know how to dance on an eye on the left eye?); Astolfo initially replies with
a question mark, and then admits he does not. This was the correct response and
Mduse welcomes him into the family. Not everything in this most peculiar play
fails to make sense
Satie draws the only female character, Frisette, in one dimension only; she is
presented purely as the daughter of one character and the future fiance of another.
In fact, Mduse refers to her in Scene ii as ma fille de lait, suggesting that he is

Dawson, Erik Satie Viewed as a Writer, p. 148.
Article originally published in La revue musicale SIM (1 February 1914, p. 69) and
reprinted in Volta (ed.), Satie Ecrits, pp. 234; les pigeons voyageurs ne sont nullement
prpars, leur mission, par un usage de la gographie.
Satie as Poet, Playwright and Composer 81

Frisettes wet nurse! As he goes on to say: Oh, thats some story. I wont recount
it to you; you wouldnt understand anything Neither do I, actually.39 There
is more gender-bending confusion in the following scene, where Frisette first
appears and Mduse asks her: So, you want to marry? You dont want to remain
a bachelor?40 Even Frisettes name suggests fluffy frivolity. While the name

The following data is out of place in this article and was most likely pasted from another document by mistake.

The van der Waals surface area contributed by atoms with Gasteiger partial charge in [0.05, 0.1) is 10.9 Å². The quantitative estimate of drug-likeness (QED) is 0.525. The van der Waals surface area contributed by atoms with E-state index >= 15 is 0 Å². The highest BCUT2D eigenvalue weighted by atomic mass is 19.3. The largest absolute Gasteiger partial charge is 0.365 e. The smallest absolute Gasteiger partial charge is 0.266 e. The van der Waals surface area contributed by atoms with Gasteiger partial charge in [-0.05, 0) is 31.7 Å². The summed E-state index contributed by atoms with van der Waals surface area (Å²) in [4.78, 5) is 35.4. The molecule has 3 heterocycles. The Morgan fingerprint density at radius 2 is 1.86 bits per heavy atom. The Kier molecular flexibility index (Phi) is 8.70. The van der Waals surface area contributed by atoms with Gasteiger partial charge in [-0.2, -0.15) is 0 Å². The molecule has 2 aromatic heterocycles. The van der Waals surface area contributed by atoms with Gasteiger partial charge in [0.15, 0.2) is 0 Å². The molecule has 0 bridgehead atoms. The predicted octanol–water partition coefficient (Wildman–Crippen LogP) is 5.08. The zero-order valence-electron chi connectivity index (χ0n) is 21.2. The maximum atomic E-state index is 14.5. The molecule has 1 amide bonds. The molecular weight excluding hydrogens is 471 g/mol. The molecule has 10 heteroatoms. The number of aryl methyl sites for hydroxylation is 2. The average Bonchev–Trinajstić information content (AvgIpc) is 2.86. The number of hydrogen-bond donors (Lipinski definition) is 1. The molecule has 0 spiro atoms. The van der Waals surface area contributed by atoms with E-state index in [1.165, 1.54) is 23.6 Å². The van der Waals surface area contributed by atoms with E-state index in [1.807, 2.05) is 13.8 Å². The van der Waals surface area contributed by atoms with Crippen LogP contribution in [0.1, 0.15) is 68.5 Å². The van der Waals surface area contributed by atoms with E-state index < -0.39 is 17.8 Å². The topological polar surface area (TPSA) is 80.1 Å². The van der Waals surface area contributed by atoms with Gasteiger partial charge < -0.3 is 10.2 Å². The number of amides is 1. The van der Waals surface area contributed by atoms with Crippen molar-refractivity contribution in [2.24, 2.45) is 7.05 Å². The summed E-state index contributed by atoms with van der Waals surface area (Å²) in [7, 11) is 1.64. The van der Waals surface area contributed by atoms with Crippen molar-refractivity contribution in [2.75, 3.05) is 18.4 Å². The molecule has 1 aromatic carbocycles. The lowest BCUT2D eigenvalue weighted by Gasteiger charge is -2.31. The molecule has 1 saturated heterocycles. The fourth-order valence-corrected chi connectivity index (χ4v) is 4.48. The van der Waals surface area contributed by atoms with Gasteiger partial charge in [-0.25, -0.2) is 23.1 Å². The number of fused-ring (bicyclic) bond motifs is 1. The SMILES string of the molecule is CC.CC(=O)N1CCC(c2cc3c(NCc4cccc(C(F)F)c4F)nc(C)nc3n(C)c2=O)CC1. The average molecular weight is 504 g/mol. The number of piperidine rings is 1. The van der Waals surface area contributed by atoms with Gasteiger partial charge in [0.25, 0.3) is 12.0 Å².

places her in Molires era, her verbal interjections (in Scene iii, these are mostly
repetitions of Oui, papa) recall none other than Yniold, Golauds son, who has
a small but irritating role in Pellas et Mlisande, which of course is best known
in the setting by Saties friend Debussy. It is possible, therefore, that Frisettes
repetitive language is not just mechanistic but also a private joke between Satie
and his more celebrated friend. While Satie was certainly no proto-feminist, I
would be wary of reading too much into his portrayal of this cardboard female
character. His Trois pomes damour and Socrate show that he had little consistent
interest in traditional gender roles, and Frisette is really no more and no less a
stereotype compared to the other characters in his play.
The musical interludes in Le pige de Mduse are arranged as follows:

Scene i Dance i (Quadrille)

Scene ii Dance ii (Valse)
Scene iii, Scene iv Dance iii [untitled, Pas vite]
Scene v, Scene vi Dance iv (Mazurka)
Scene vii Dance v [untitled, Un peu vif]